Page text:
Saturday, May 31, 2008

What, No Martians Up There?

Marvin the Martian's mission was to destroy Earth. Why? Because it blocked his view of Venus.

What does the word Martian mean to you? Martians are the stuff of hundreds of science fiction stories, books, comics, movies and video games. But the excitement of Mars has warn off as of late as a muse for fiction writers. Knowing what we know now about the desolate, Martianless red planet, it sort of spoils the fun.

Here's a few of the more bizarre Martian plots from Wikipedia:

Santa Claus Conquers the Martians (1964) – Known as one of the worst movies ever made, as such it was made fun of on the TV series Mystery Science Theater 3000.

"Omnilingual" (1957) by H. Beam Piper. Short story in which archaeologists excavating the remains of a humanoid Martian civilization find an entire library, but lack a Rosetta Stone.

Red Planet (1949). Robert A. Heinlein, Young adult novel. Includes some very intelligent Martians similar to those mentioned in Stranger in a Strange Land, who help human colonists free themselves of tyrannical Earth authorities.

In The Sirens of Titan by Kurt Vonnegut (1969), previously uninhabited Mars is populated by brainwashed transplants from Earth, leading to the invasion of Earth by the newly-created Martian army.

The Martian Way (1952) by Isaac Asimov. Arrogant Earth people are scornful of the Martian colonists, who barely survive by salvaging "space junk", yet their way of life is what fits the Martian colonists for further space exploration, reaching Saturn first and eventually (Asimov implies) leading the way to the stars.

A Rose for Ecclesiastes" (1963) by Roger Zelazny. One of the last stories of this type, describing an Earth poet's study of Martian language and literature. The story is deliberately written as an elegiac farewell to the old conception of Mars, complete with canals and an ancient, dying Martian race.

Thursday, May 29, 2008

Intergalactic Laxative by Donovan

". . .oh the Intergalactic Laxative will get you from here to Mars."

Since NASA had such a successful mission with the Mars Landing this past week, I wanted to post something.

Wednesday, May 28, 2008

Not THAT Desperate Yet

Goosepath Haiku:

I will not eat Spam.
I don't care if it is cheap,
Things aren't that bad yet.

Sunday, May 25, 2008

Memorial Day... to a Six Year Old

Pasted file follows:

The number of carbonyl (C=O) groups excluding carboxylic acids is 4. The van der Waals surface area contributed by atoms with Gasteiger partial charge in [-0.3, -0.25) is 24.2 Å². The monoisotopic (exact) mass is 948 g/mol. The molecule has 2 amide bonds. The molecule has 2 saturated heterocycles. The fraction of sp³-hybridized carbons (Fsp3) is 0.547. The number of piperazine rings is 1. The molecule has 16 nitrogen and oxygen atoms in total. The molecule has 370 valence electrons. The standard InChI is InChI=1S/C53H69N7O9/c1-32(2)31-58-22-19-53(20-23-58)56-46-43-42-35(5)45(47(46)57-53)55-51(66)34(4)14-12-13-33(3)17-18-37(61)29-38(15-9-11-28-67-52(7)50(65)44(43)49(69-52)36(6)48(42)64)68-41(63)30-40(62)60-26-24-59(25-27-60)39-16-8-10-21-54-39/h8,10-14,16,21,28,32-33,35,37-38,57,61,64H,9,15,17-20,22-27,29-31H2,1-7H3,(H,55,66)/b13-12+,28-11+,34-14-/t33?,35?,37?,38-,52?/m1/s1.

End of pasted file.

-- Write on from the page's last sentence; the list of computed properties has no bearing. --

It's Memorial Day Weekend. I spent most of it happily outside planting peppers, planting flowers, and just soaking up as much sun as I could. Other than putting the flag out on the porch,I didn't give much thought to the meaning of the weekend, until a six year old from down the street who was visiting, asked me flat out: Why do we have a holiday this weekend?

Because it's Memorial Day.
Because we set aside a day to honor people who died during a war.
I explained that my grandfather faught in World War I.... (but then I realized he didn't die.... so it wasn't a good example.) Then I hurriedly told her it was good to remember people who go fight in wars even if they don't die.

I was waiting for another "Why?" but she looked at me like she really didn't get it.
Like... why do we honor people who go to war?

It occurred to me, she is only six. She doesn't even know what War is.

So I said to run along and go home. Her family was leaving to go to a picnic, and she needed to get cleaned up. "Have a good time!" I yelled. For her Memorial Day weekend will mean hotdogs and hamburgers, swingsets and cousins to play with, and
maybe some watermelon. It's best to just let her be a kid a while longer.

Saturday, May 24, 2008

Brother Louie

I remember hearing this song on the radio all the time in the 1970s... and my dear Aunt Millie absolutely HATED it. She'd say "What do you young people see in this music? All they do is yell Looooieee,looooieeee,looieee!"

What's great are some of the COMMENTS I've read on this video. Someone said the singer looks like Ray Sharkey in a Wig, and another person admited they always thought it was a black chick singing this song. Too funny. It's so great to find stuff like this on YouTube.

Friday, May 23, 2008

Downloading at the Dentist's Office

You know the download countdown? The percentages that either appear as a disappearing bar or a succession of disappearing dots... whatever... showing you how much longer you have to wait until your download is complete? I wish they had something like that in the dentist's office. Right there on the ceiling or on the overhead lamp...

What I'm getting at is, yesterday I even told the assistant to talk. Just TALK TO ME, while she and the dentist are doing their thing in my mouth. The only thing worse then not knowing EXACTLY HOW LONG THIS IS GOING TO TAKE, is the actual drilling interspersed with deafening silence. She politely told me that she and the dentist concentrate on their work. I KNOW that... but would it hurt to give me a play by play to keep me at least informed on progress?

Wouldn't it be comforting, as you are fighting back the urge to swallow spit, and your cheek seems to be tearing open from the mirror handle pulling it back, to hear:"There! All done with drilling... now I'm putting in the silver stuff and packing it nicely....looks good.... only a few minutes left.... going great.... just a little picking around with this instrument for a few seconds... a little buffing...and--- a little heat lamp to seal it up...and... VOILA!"

Rainbow Stew- Cover of Merle's Song

--I looked for Merle Haggard, but couldn't find him. These guys... BCB Band(?)do a decent job with this.

There's a big, brown cloud in the city,
And the countryside's a sin.
An' the price of life is too high to give up,
Gotta come down again.
When the world wide war is over and done,
And the dream of peace comes true.
We'll all be drinkin' free bubble-ubb,
Eatin' that rainbow stew.
When they find out how to burn water,
And the gasoline car is gone.
When an airplane flies without any fuel,